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How Sonu Sood’s struggles shaped him: Would sleep near toilet on train, lived with 12 guys in 1-room house

Sonu Sood celebrates his birthday on Friday, July 30. On the occasion, here's looking back at his struggles before he became a star, and why that helps him connect with migrant issue.

By: Entertainment Desk | Mumbai |
Updated: July 31, 2021 9:24:14 am
sonu sood, birthdaySonu Sood celebrates his 48th birthday today. (Photo: Sonu Sood/Instagram)

“When I came to Mumbai, I came on a train and had no reservation. When I was doing my engineering in Nagpur, I used to travel in buses and trains without reservation. When I saw those migrants walking on  roads, with their kids, elders, those were the most disturbing visuals of my life. I decided I am not going to sit at home and crib about it”.

No points for guessing who said this. Actor Sonu Sood emerged as the messiah for migrant workers in 2020, when they had to head back home overnight, with no transport available after PM Modi announced a nationwide lockdown to curb Covid-19 cases in the country.

Having started his career with Tamil films, Sonu Sood entered Bollywood with  Shaheed-E-Azam, and backed it up with projects like Jodhaa Akbar, Aashiq Banaya Aapne, Dabangg, Paltan and Simmba among more. While many other stars came forward to help the distressed last year, no one touched lives like him.. What made him connect with the migrants, one may ask?

Well, for the actor, it was his mother‘s teaching that showed him the way. Sharing that his mother used to teach kids free of cost and dad organised langars outside his shop, Sonu said that he grew up with those values in Punjab. “My mother used to says that ‘if you can’t help anyone then don’t consider yourself successful’. My background, the values my parents imbibed in me are the reason I am doing this,” he told Indian Express in an interview last year.

Talking about his struggle before he became a star, Malvika Sood Sachar, Sonu’s youngest sister who lives in Moga, said that her brother’s countless journeys home from cities where he struggled to make a career and travelled in general compartments to save money, possibly helped him understand the pain of migrants better than the others.

“When my brother was an engineering student in Nagpur, he would travel back home sleeping on the floor in vacant small spaces near toilets in the train compartments. Our father would send him money, but he would just try to save whatever he could. He always valued our father’s hard work. When he was struggling to begin his modelling career in Mumbai, he lived in rooms where there wasn’t even an inch of space to toss and turn while sleeping. He would have to stand up to turn sides…there was no space. Maybe that’s why now he can understand the pain of migrants, that longing and helplessness to just reach home,” Sonu’s sister said.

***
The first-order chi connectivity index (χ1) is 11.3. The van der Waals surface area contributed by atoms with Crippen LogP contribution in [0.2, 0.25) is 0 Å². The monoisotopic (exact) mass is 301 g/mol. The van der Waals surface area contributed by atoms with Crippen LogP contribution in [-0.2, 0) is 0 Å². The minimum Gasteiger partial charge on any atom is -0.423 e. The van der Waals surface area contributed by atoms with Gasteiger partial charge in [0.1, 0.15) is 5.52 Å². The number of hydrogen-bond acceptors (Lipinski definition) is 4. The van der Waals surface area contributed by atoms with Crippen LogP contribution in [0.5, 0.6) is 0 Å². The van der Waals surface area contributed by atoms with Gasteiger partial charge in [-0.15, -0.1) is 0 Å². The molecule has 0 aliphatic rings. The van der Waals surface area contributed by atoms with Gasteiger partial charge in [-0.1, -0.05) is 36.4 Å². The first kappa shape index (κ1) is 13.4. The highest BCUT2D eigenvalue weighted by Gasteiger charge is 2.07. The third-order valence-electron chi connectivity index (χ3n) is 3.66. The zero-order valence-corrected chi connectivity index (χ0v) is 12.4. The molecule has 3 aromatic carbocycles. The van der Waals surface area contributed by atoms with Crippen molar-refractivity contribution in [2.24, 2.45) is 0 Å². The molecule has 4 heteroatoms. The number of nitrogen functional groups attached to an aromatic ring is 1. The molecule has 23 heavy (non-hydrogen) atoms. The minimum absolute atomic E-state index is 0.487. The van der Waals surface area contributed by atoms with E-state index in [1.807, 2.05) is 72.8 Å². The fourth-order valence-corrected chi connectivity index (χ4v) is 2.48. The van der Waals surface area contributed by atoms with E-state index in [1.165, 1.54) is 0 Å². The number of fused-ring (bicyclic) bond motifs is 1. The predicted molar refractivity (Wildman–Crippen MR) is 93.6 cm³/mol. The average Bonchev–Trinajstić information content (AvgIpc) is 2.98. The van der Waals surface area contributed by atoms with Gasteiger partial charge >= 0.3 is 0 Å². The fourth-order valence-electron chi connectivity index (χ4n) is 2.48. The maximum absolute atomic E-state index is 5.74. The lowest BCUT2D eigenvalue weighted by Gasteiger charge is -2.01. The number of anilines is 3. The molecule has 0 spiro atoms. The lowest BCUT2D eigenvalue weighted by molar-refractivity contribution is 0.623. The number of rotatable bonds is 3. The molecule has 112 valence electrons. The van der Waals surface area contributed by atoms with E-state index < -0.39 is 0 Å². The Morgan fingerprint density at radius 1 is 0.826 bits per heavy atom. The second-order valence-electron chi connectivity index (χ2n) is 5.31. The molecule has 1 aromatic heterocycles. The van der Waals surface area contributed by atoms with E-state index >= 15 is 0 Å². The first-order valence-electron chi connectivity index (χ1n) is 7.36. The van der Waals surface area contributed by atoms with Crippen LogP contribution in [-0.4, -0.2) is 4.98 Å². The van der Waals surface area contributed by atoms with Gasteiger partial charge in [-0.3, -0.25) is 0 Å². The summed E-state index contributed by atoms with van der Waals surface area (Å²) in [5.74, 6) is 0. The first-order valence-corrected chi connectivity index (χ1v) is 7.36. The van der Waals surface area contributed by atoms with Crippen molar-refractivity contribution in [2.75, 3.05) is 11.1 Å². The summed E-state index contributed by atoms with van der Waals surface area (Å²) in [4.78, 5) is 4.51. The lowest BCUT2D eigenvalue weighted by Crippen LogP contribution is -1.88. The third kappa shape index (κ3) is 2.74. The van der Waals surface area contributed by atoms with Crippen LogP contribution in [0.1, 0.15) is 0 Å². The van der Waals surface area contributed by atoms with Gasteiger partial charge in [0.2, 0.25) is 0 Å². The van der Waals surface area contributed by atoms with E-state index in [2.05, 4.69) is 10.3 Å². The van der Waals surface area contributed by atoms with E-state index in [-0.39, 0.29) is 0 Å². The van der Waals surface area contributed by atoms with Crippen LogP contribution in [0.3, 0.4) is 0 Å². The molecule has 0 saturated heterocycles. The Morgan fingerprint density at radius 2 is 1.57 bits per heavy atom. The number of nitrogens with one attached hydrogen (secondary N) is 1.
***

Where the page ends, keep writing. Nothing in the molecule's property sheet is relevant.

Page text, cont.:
View this post on Instagram


A post shared by Sonu Sood (@sonu_sood)



View this post on Instagram


A post shared by Sonu Sood (@sonu_sood)


She went on to add, “He never shared this with us, but after his first movie released, and he came home and said, ‘Aaj main seat pe baithke aaya hu, bada achha lag raha hai (I came home on a seat today, really felt good)’. It was then he told us that he used to spread a sheet of paper on floor in train and travel sitting there.”

According to Malvika, her brother was deeply attached to their parents and whatever he does is to “make them proud”. She added that he misses them so much that he wants to keep their teachings alive.

In another interview with TOI, Sonu Sood opened up about his journey and shared that he came to Mumbai with the hope of starting a career in films and was okay to get back if things didn’t work out. “When someone comes to Mumbai, he or she is clueless about how this city works. I came here for just a year. I thought agar nahi hua toh ek saal baad chala jaaonga (if nothing happens in a year, I will go back. It took me 18 months to just figure out the roads and buildings that mattered).”

Being an outsider in the industry, the actor also shared how he used to live with close to a dozen guys crammed in one BHK when he moved to the city.

From struggling to find a roof on his head to helping hundreds reach the comfort of their homes, here’s raising a toast to birthday boy Sonu Sood.

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